Baseball and crime writing? Trust me, I’m not coming out of left field with this blog post.
Spring training has started and as a Red Sox fan I’m pretty excited about my team’s prospects. The Sox have a new manager and some great players. The new season is like starting to write a new book. It’s a time of optimism and fresh ideas. “Batter up” I think to myself every time I sit down to write.
As a writer of crime and thriller novels, I can’t help but see the parallels between a good crime novel and a baseball game. Can the phrases “stealing a base” and ‘stealing signs” merely be coincidences? How about Curt Schilling’s bloody sock in the 2004 Series? Or Dwight Evans memorable catch in the 1975 World Series, stealing a home run off Joe Morgan and winning game six? Love it when a new pitcher “comes out of the pen.” There’s even a “three strikes” law that puts criminals away for life. And let’s not forget that the dreaded Yankees wear pinstripes (Boooooo!).
Writing a novel is a lot like a baseball game in many respects. Both have set parameters. My novels tend to run between 100 and 120 thousand words. A baseball game is nine innings and has no set time, although there’s extra innings if the game is tied in the ninth. In both, it’s crucial to get off to a good start. In both, it’s important to keep the pressure on in the middle, whether that be a compelling subplot or putting in a competent middle reliever or pinch runner. Then you have to finish strong. In baseball that means clutch hitting and solid defense combined with a shutdown closer. The crime novelist, as well, needs to round all the bases and write a killer ending that provides closure for the reader. Sometimes the ballgame goes into extra innings, just as sometimes the author needs to add more scenes to adequately wrap everything up for the reader’s benefit.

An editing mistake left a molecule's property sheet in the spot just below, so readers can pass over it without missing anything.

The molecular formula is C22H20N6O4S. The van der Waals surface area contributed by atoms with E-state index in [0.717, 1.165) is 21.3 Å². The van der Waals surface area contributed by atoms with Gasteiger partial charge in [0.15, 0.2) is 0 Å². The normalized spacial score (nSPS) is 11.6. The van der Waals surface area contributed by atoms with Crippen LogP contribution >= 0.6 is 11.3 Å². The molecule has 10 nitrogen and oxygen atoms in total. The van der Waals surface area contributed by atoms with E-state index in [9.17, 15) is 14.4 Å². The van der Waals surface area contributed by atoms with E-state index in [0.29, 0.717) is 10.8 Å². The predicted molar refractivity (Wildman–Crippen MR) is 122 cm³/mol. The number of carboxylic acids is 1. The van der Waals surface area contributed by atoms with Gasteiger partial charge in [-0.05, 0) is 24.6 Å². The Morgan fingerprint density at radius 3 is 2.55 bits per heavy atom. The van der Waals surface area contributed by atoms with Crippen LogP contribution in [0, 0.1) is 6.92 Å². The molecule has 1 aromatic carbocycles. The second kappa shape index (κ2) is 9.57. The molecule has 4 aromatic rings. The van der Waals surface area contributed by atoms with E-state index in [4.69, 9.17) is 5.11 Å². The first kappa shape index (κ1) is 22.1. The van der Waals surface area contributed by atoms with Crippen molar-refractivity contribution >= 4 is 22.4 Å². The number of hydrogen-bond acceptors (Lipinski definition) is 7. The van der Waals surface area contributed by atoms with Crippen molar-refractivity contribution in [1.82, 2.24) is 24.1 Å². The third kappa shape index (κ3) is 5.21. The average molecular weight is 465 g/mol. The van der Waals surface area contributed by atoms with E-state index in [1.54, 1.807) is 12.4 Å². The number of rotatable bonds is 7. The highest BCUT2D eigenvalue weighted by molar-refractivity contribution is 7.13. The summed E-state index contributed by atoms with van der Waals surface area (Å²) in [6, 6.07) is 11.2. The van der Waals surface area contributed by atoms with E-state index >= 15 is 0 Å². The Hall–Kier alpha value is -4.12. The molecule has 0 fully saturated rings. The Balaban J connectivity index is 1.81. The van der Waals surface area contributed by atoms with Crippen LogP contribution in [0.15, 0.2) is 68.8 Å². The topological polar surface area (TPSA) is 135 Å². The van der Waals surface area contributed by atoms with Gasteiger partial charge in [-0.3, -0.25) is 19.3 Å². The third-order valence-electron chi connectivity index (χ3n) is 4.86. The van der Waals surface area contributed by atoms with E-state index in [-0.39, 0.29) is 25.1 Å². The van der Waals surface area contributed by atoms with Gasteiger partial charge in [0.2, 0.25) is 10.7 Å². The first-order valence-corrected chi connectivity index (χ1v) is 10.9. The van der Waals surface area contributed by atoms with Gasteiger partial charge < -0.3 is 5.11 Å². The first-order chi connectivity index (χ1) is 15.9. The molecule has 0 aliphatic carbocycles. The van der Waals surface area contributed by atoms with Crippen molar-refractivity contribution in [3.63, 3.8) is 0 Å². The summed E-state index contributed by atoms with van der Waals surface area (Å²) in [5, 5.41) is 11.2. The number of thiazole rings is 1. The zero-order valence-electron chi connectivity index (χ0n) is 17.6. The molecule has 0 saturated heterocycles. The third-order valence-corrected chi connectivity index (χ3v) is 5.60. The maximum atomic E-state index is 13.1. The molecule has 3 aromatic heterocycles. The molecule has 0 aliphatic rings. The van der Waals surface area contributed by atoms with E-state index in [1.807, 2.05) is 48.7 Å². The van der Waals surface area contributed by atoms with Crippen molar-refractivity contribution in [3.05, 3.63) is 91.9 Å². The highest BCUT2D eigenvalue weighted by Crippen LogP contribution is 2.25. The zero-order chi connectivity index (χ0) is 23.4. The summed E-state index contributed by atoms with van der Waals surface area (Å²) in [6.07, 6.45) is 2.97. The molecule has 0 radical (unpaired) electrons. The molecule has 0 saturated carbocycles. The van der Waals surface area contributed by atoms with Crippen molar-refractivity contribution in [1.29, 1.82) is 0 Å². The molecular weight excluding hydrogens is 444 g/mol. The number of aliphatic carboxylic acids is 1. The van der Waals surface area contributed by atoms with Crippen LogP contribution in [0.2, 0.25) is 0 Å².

The goal for us writers when we start a novel is to “hit it out of the park.” Is it any wonder why baseball and literature are so tightly entwined? Or why the Red Sox are so near and to many writers hearts? Robert Parker’s Spenser was a big Red Sox fan. Authors past and present loved the Sox including Doris Kearns Goodwin, John Updike and Steven King. In fact, King wrote a novel called The Girl Who Loved Tom Gordon. It’s about a girl who gets lost in the woods and survives by thinking about her favorite Red Sox pitcher.
Fenway Park is an iconic landmark and shown in many Hollywood dramas. I even used it as a setting in one of my earlier horror novels, when I was writing in that genre. My favorite scene in the movie The Town, based on Chuck Hogan’s crime novel, Prince of Thieves, takes place in Fenway Park. Ben Affleck’s character and his gang pull off the heist of a lifetime when they sneak into Fenway Park dressed as Boston cops, and manage to make their way into the cash room, stealing millions.
A new year for the Red Sox brings with it much optimism and hope for a winning season. Just as the Sox hope to have a great year—and crush the dreaded Yankees—so are all of us crime writers. As the Sox open the season in April, I too will step up to the plate with my new thriller, THE NEIGHBOR (coming April 24). Hope you can check it out and let me know if I hit out of the park with this one. Here’s the link to check it out. https://www.amazon.com/Neighbor-Joseph-Souza-ebook/dp/B074DGFKS8/ref=la_B0083J9IZ8_1_2?s=books&ie=UTF8&qid=1518998292&sr=1-2
Now Play Ball!